The article looks at the philosophies that were put forward by the quality management gurus. Apart from W. Edward Deming, there are other personalities who have contributed in the field of total quality management. They include: Joseph M. Juran, Gipsie Ranney, Genichi Taguchi, Philip B. Crosby, Kaoru Ishikawa, Myron Tribus, Armand V. Feigenbaum, Joyce Orsini, Peter Scholtes and Brian Joiner. Walter A. Shewhart is also among the list. He mentored Deming and again, he was responsible for several theoretical underpinnings of Deming. The article, however, only looked at the contributions that were made by Deming, Juran as well as Philip B. Crosby. The 14 principles/ philosophies that were invented by Deming are looked at in the article.
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Key Learning Points
A number of things can be learnt from this article. However, two major things that can be learnt from it are the various principles that are laid down by quality management gurus like Deming, Juran as well as Philip B. Crosby and also the benefits that are brought about by the implementation of the concepts. The major benefits that are brought by the principles are improved productivity, reduction in cycle time, increased capacity; lowered production costs; increased profits levels; customers will be happier; enlarged market as well as fewer complaints from the customers.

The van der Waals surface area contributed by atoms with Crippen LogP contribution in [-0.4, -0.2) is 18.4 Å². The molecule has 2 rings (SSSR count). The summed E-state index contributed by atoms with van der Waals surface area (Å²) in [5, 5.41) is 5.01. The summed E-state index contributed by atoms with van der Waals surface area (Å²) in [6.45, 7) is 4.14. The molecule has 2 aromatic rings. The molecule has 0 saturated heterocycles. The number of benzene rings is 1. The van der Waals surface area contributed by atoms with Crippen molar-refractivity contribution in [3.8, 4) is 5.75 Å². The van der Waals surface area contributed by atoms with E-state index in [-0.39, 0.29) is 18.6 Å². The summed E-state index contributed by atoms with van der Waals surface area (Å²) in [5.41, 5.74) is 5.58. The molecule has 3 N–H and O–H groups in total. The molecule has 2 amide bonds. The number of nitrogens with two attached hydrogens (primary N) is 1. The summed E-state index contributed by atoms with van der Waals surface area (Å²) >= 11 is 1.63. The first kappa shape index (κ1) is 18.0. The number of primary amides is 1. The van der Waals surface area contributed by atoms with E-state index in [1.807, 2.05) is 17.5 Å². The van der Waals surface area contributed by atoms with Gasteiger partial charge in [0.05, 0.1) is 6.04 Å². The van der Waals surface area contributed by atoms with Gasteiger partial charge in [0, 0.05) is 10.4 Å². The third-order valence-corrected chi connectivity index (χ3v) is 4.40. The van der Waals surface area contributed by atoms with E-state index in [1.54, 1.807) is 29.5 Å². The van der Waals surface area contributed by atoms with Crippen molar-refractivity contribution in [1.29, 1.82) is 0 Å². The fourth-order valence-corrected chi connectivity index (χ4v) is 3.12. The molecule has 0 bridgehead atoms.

Juran’s approach to quality management
A number of Juran’s writing has laid much emphasis on the development, trends as well as the future directions of quality management. Some other notable contributions that have been made by Juran in the field of quality management are: the concept of tripal, the trilogy of Juran, as well as company-wide quality management. Juran explained quality planning; quality control as well as quality improvement. It should be noted that similar to Deming, Juran also made substantive contributions to total quality management. I strongly agree with his concept. Indeed for quality improvement, the concepts should be applied by organizations.
Philip B. Crosby’s approach to quality management
Crosby came up with four quality management absolutes. He defined quality as conforming to requirements. Secondly, he stated that quality’s system is prevention. Thirdly, he stated that the standard of performance is zero defects. He also stated that quality measurement is non-conformance’s price. Crosby’s absolutes became the four major concepts of the process of quality improvement (Crosby, 1984, p. 58).
Crosby also developed 14 steps that should be followed for quality improvement. These include formation of teams responsible for quality improvement, inventing ways of measuring quality, establishing quality costs, creating quality awareness, taking corrective actions, effective planning so as to eliminate defects, educating all employees, setting goals, eliminating the causes of errors, awarding quality work, and establishing quality councils (Crosby, 1984, p. 99). I am in support of Crosby’s concepts since they are of great significance to organizations. When implemented by organizational managers, the organizations may attain quality improvement.
Deming’s approach to quality management